A rough guide to steaks
When purchasing a steak – whether in a restaurant or from a butcher for you to cook at home – the experience can be confusing. Many of us enjoy eating steak, but not all of us know our rib-eyes from our rumps, and sometimes we’re a little embarrassed when presented with a long list of options. Thankfully, we’ve put together a guide to help you out, with all the basic information needed to understand different cuts.
As the name suggests, rib-eye comes from a cow’s rib section. The meat is actually trimmed from within the fore rib on the upper part of a cow’s back. Rib eye steak is very tender and has a lot of marbling through it, which means that as the meat cooks, the fat melts and keeps it moist and juicy. Because of the intense flavour provided by the fat within the beef, the steak should be juicy and richly flavoured.
Due to its popularity, it is likely that this is one of the cuts you are most familiar with. The sirloin comes from the upper middle of the cow, which is a part that is not heavily used by the animal. For this reason, it is a particularly tender cut of meat, marbled with fat and possessing a good flavour. It is advised to remove all gristle if you are cooking a sirloin yourself at home.
The fillet steak is not as rich in flavour as the sirloin or rib eye, but it is considered to be the most lean and tender cut of all. The centre cut of fillet steak is usually the most expensive, but it is a melt-in-the-mouth section of meat with great texture. The fillet tail tends to be cut off and used in other beef dishes such as stroganoff or steak tartare, while the butt end is reserved for Chateaubriand. If cooking a fillet steak, pat it first to remove excess moisture and grill it on a higher heat.
A T-bone steak is split in two by a bone, with sirloin on one side and fillet on the other. This is great to order in a restaurant if you’d like the best of both worlds, or can work well as a sharing steak for those who’d like a little of each cut. A porterhouse steak is similar to the T-bone, but includes more tenderloin.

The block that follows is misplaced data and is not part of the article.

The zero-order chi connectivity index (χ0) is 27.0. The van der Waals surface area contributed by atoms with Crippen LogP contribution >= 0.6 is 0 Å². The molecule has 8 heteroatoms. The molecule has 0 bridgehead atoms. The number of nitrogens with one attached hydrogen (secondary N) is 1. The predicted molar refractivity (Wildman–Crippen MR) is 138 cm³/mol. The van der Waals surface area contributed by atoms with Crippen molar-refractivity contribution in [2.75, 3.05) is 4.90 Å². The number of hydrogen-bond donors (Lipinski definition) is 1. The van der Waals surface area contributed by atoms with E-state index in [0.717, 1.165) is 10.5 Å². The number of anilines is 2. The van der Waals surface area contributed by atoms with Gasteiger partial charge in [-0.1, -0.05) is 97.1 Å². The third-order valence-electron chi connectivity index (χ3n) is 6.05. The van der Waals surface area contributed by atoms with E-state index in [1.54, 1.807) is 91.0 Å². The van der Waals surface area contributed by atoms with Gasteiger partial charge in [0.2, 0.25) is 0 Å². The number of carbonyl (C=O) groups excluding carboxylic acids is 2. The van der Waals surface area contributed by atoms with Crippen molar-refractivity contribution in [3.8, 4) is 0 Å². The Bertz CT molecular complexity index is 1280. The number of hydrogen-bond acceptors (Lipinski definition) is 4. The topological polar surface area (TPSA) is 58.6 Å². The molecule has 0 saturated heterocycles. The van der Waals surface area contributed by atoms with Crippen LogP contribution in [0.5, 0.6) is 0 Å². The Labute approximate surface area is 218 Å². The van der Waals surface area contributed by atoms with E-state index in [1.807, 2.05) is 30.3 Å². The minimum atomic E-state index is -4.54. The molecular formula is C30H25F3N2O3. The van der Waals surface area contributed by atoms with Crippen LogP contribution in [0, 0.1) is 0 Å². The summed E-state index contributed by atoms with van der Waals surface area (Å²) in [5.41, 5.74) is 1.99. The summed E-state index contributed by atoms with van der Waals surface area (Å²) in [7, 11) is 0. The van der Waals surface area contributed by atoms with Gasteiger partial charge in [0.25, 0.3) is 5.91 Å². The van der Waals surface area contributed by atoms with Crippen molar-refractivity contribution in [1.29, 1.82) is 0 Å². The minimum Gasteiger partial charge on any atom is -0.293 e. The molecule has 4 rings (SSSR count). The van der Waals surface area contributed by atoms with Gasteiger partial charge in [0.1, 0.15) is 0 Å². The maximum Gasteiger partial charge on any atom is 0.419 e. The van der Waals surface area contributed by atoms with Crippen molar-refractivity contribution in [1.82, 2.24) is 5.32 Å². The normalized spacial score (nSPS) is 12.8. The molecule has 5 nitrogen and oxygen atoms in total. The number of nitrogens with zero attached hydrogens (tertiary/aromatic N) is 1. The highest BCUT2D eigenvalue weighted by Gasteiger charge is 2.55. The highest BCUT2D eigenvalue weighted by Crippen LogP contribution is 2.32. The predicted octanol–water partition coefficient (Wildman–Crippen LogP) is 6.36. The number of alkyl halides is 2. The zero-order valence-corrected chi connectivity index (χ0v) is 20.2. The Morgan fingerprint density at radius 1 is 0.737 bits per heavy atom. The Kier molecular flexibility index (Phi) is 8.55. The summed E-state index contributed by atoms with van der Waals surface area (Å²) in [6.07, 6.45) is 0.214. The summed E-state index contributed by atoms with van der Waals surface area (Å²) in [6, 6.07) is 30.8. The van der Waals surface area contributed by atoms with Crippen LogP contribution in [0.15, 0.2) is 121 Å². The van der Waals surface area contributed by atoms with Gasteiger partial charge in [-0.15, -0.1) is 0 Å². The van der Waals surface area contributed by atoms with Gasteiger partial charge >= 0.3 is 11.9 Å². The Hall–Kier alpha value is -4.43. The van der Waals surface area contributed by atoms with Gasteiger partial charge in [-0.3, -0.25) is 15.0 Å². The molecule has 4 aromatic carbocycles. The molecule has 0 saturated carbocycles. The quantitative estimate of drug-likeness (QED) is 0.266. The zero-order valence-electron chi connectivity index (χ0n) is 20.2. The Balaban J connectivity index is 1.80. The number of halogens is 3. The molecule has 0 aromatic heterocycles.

Prime rump steak
The prime rump is considered to be one of the most flavoursome of all the cuts of beef. It is taken from the lower back of the cow towards the rear and is typically quite large in size. This steak is tender and, because it is ‘prime’ or ‘premium’, has been cut from a single muscle – which means there should be no gristle.
Skirt steaks come from a cow’s diaphragm muscle, which is located in the area just below the ribs on the animal. The skirt is a long, thin cut of beef and is also known as “hanger steak” or “onglet”. When cutting an outer skirt steak, butchers tend to leave the membrane attached, which should be removed before cooking. Fry this steak quickly and serve it with chips to create a classic dish of steak frites.
If you are a fan of steaks and beef dishes, why not take things up a notch and visit London’s finest steak restaurant, M Grill. Not only does M boast the best grill menu, it also provides customers with one of the finest dining experiences in the capital.
For special occasions try the Wagyu Experience Menu, showcasing the world’s highest grading Wagyu and Kobe beef. Find out more by visiting M Restaurant London today